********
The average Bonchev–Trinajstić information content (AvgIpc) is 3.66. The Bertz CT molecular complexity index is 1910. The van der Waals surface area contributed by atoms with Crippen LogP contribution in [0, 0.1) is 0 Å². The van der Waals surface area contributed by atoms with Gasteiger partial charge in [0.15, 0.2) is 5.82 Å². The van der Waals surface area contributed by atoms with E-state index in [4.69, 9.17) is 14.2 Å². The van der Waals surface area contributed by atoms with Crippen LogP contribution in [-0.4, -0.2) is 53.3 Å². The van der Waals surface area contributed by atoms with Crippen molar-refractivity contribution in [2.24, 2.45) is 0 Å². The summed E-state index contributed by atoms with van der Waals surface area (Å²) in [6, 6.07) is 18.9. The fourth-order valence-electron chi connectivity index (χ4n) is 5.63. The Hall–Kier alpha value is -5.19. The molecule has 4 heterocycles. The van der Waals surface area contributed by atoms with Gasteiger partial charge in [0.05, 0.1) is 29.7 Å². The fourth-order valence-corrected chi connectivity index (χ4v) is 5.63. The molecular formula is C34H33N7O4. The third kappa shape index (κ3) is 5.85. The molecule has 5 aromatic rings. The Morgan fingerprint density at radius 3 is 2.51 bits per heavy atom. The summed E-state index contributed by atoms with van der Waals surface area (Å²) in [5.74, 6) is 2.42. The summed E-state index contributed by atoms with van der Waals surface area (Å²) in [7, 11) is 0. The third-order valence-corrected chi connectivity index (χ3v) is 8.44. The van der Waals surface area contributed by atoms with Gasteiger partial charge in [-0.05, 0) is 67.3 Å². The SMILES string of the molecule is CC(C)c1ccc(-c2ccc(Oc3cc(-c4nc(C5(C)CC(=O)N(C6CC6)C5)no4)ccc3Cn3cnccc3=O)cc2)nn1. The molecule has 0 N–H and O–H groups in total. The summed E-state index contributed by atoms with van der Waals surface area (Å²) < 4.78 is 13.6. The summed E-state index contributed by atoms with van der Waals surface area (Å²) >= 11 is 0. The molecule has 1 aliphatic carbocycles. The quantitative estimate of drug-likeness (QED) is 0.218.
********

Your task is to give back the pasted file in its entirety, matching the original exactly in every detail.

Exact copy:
The average Bonchev–Trinajstić information content (AvgIpc) is 3.66. The Bertz CT molecular complexity index is 1910. The van der Waals surface area contributed by atoms with Crippen LogP contribution in [0, 0.1) is 0 Å². The van der Waals surface area contributed by atoms with Gasteiger partial charge in [0.15, 0.2) is 5.82 Å². The van der Waals surface area contributed by atoms with E-state index in [4.69, 9.17) is 14.2 Å². The van der Waals surface area contributed by atoms with Crippen LogP contribution in [-0.4, -0.2) is 53.3 Å². The van der Waals surface area contributed by atoms with Crippen molar-refractivity contribution in [2.24, 2.45) is 0 Å². The summed E-state index contributed by atoms with van der Waals surface area (Å²) in [6, 6.07) is 18.9. The fourth-order valence-electron chi connectivity index (χ4n) is 5.63. The Hall–Kier alpha value is -5.19. The molecule has 4 heterocycles. The van der Waals surface area contributed by atoms with Gasteiger partial charge in [0.05, 0.1) is 29.7 Å². The fourth-order valence-corrected chi connectivity index (χ4v) is 5.63. The molecular formula is C34H33N7O4. The third kappa shape index (κ3) is 5.85. The molecule has 5 aromatic rings. The Morgan fingerprint density at radius 3 is 2.51 bits per heavy atom. The summed E-state index contributed by atoms with van der Waals surface area (Å²) in [5.74, 6) is 2.42. The summed E-state index contributed by atoms with van der Waals surface area (Å²) in [7, 11) is 0. The third-order valence-corrected chi connectivity index (χ3v) is 8.44. The van der Waals surface area contributed by atoms with Gasteiger partial charge in [-0.05, 0) is 67.3 Å². The SMILES string of the molecule is CC(C)c1ccc(-c2ccc(Oc3cc(-c4nc(C5(C)CC(=O)N(C6CC6)C5)no4)ccc3Cn3cnccc3=O)cc2)nn1. The molecule has 0 N–H and O–H groups in total. The summed E-state index contributed by atoms with van der Waals surface area (Å²) < 4.78 is 13.6. The summed E-state index contributed by atoms with van der Waals surface area (Å²) >= 11 is 0. The molecule has 1 aliphatic carbocycles. The quantitative estimate of drug-likeness (QED) is 0.218.